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Supervised learning methods in modeling of CD4+ T cell heterogeneity

Overview of attention for article published in BioData Mining, September 2015
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About this Attention Score

  • In the top 25% of all research outputs scored by Altmetric
  • Among the highest-scoring outputs from this source (#15 of 232)
  • High Attention Score compared to outputs of the same age (93rd percentile)

Mentioned by

news
2 news outlets
twitter
10 tweeters
googleplus
1 Google+ user

Readers on

mendeley
32 Mendeley
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Title
Supervised learning methods in modeling of CD4+ T cell heterogeneity
Published in
BioData Mining, September 2015
DOI 10.1186/s13040-015-0060-6
Pubmed ID
Authors

Pinyi Lu, Vida Abedi, Yongguo Mei, Raquel Hontecillas, Stefan Hoops, Adria Carbo, Josep Bassaganya-Riera

Abstract

Modeling of the immune system - a highly non-linear and complex system - requires practical and efficient data analytic approaches. The immune system is composed of heterogeneous cell populations and hundreds of cell types, such as neutrophils, eosinophils, macrophages, dendritic cells, T cells, and B cells. Each cell type is highly diverse and can be further differentiated into subsets with unique and overlapping functions. For example, CD4+ T cells can be differentiated into Th1, Th2, Th17, Th9, Th22, Treg, Tfh, as well as Tr1. Each subset plays different roles in the immune system. To study molecular mechanisms of cell differentiation, computational systems biology approaches can be used to represent these processes; however, the latter often requires building complex intracellular signaling models with a large number of equations to accurately represent intracellular pathways and biochemical reactions. Furthermore, studying the immune system entails integration of complex processes which occur at different time and space scales. This study presents and compares four supervised learning methods for modeling CD4+ T cell differentiation: Artificial Neural Networks (ANN), Random Forest (RF), Support Vector Machines (SVM), and Linear Regression (LR). Application of supervised learning methods could reduce the complexity of Ordinary Differential Equations (ODEs)-based intracellular models by only focusing on the input and output cytokine concentrations. In addition, this modeling framework can be efficiently integrated into multiscale models. Our results demonstrate that ANN and RF outperform the other two methods. Furthermore, ANN and RF have comparable performance when applied to in silico data with and without added noise. The trained models were also able to reproduce dynamic behavior when applied to experimental data; in four out of five cases, model predictions based on ANN and RF correctly predicted the outcome of the system. Finally, the running time of different methods was compared, which confirms that ANN is considerably faster than RF. Using machine learning as opposed to ODE-based method reduces the computational complexity of the system and allows one to gain a deeper understanding of the complex interplay between the different related entities.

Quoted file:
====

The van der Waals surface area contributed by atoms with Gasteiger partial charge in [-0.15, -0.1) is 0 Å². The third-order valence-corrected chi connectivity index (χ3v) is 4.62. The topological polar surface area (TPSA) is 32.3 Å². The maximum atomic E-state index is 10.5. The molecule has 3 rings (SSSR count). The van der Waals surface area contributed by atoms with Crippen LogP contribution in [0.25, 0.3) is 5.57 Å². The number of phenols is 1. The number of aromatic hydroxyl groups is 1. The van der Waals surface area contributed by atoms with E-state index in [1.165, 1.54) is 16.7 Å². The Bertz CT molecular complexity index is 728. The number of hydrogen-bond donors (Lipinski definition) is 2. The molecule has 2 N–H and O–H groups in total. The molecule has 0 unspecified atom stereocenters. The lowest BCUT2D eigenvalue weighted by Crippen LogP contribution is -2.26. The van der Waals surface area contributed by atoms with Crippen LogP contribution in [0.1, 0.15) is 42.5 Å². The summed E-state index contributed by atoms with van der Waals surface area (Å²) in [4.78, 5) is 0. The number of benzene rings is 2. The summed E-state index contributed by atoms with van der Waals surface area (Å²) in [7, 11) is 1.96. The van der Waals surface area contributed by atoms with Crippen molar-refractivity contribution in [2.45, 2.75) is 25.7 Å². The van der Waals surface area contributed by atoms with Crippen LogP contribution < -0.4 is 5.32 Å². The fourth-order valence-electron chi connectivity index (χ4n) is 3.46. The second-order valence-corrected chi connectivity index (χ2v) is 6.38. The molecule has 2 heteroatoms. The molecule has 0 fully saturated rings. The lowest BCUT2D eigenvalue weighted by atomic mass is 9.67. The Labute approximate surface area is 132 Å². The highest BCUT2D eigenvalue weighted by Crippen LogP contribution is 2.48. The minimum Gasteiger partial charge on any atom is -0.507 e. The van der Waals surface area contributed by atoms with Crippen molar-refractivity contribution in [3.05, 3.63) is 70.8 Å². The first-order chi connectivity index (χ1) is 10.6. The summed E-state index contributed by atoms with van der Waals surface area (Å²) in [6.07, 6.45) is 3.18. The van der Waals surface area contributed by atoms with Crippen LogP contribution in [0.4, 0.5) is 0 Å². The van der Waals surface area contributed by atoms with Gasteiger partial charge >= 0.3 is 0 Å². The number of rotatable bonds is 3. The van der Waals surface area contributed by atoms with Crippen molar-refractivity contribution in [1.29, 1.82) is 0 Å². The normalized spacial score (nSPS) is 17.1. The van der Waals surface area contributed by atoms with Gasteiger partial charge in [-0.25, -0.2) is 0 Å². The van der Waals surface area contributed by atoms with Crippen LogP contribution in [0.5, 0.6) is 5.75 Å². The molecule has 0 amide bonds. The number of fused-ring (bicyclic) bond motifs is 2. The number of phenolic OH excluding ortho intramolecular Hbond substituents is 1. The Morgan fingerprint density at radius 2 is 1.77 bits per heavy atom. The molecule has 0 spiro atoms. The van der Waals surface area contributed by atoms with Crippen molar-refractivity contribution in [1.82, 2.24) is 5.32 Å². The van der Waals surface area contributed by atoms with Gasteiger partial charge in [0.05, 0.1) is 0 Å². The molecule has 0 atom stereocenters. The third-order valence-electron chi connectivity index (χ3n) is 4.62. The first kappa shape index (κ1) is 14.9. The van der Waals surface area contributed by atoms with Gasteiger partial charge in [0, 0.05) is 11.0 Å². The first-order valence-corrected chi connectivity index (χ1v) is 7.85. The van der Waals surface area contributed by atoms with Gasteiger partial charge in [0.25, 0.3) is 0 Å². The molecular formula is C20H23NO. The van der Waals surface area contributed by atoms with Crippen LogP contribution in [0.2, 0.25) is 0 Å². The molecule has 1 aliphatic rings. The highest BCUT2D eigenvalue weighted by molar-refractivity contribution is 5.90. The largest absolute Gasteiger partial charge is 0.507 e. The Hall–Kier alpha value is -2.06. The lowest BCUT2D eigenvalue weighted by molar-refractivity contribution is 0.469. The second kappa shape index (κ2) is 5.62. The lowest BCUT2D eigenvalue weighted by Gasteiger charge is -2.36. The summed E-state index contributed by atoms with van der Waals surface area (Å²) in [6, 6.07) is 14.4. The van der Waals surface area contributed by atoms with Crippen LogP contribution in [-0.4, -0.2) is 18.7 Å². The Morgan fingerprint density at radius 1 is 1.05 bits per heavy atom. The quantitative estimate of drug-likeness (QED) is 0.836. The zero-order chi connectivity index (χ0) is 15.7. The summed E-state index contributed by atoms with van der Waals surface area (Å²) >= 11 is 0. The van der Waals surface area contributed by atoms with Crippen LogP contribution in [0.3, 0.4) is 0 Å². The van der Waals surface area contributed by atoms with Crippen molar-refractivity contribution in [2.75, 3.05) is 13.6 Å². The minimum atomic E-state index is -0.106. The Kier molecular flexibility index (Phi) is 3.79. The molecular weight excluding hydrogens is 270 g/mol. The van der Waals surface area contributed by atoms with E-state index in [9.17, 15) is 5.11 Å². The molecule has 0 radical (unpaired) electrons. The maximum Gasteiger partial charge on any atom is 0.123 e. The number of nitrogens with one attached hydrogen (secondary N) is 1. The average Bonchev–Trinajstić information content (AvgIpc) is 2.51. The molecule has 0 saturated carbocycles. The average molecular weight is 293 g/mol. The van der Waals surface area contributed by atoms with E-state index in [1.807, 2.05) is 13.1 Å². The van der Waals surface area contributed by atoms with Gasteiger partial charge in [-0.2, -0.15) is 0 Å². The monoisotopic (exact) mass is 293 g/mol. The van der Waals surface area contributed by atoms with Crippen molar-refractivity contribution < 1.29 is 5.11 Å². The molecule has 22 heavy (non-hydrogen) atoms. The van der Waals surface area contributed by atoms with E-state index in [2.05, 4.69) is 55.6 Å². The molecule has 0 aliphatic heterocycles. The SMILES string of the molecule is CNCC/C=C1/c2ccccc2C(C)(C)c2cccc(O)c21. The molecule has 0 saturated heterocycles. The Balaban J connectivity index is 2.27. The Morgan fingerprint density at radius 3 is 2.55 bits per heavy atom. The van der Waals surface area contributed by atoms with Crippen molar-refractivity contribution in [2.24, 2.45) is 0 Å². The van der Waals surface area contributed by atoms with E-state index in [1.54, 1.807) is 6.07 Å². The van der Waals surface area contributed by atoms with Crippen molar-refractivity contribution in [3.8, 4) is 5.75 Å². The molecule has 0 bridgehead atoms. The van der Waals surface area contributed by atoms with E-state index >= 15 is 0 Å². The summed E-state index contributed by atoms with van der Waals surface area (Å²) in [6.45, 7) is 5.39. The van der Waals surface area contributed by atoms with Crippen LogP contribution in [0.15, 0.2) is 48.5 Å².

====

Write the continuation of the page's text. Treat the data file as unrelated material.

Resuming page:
Twitter Demographics

The data shown below were collected from the profiles of 10 tweeters who shared this research output. Click here to find out more about how the information was compiled.

Mendeley readers

The data shown below were compiled from readership statistics for 32 Mendeley readers of this research output. Click here to see the associated Mendeley record.

Geographical breakdown

Country Count As %
United Kingdom 1 3%
Unknown 31 97%

Demographic breakdown

Readers by professional status Count As %
Student > Bachelor 6 19%
Student > Ph. D. Student 5 16%
Researcher 5 16%
Student > Doctoral Student 4 13%
Student > Master 3 9%
Other 7 22%
Unknown 2 6%
Readers by discipline Count As %
Biochemistry, Genetics and Molecular Biology 7 22%
Agricultural and Biological Sciences 5 16%
Medicine and Dentistry 4 13%
Business, Management and Accounting 3 9%
Pharmacology, Toxicology and Pharmaceutical Science 2 6%
Other 7 22%
Unknown 4 13%

Attention Score in Context

This research output has an Altmetric Attention Score of 23. This is our high-level measure of the quality and quantity of online attention that it has received. This Attention Score, as well as the ranking and number of research outputs shown below, was calculated when the research output was last mentioned on 27 January 2017.
All research outputs
#654,004
of 13,041,733 outputs
Outputs from BioData Mining
#15
of 232 outputs
Outputs of similar age
#16,620
of 238,598 outputs
Outputs of similar age from BioData Mining
#1
of 1 outputs
Altmetric has tracked 13,041,733 research outputs across all sources so far. Compared to these this one has done particularly well and is in the 94th percentile: it's in the top 10% of all research outputs ever tracked by Altmetric.
So far Altmetric has tracked 232 research outputs from this source. They typically receive more attention than average, with a mean Attention Score of 8.4. This one has done particularly well, scoring higher than 93% of its peers.
Older research outputs will score higher simply because they've had more time to accumulate mentions. To account for age we can compare this Altmetric Attention Score to the 238,598 tracked outputs that were published within six weeks on either side of this one in any source. This one has done particularly well, scoring higher than 93% of its contemporaries.
We're also able to compare this research output to 1 others from the same source and published within six weeks on either side of this one. This one has scored higher than all of them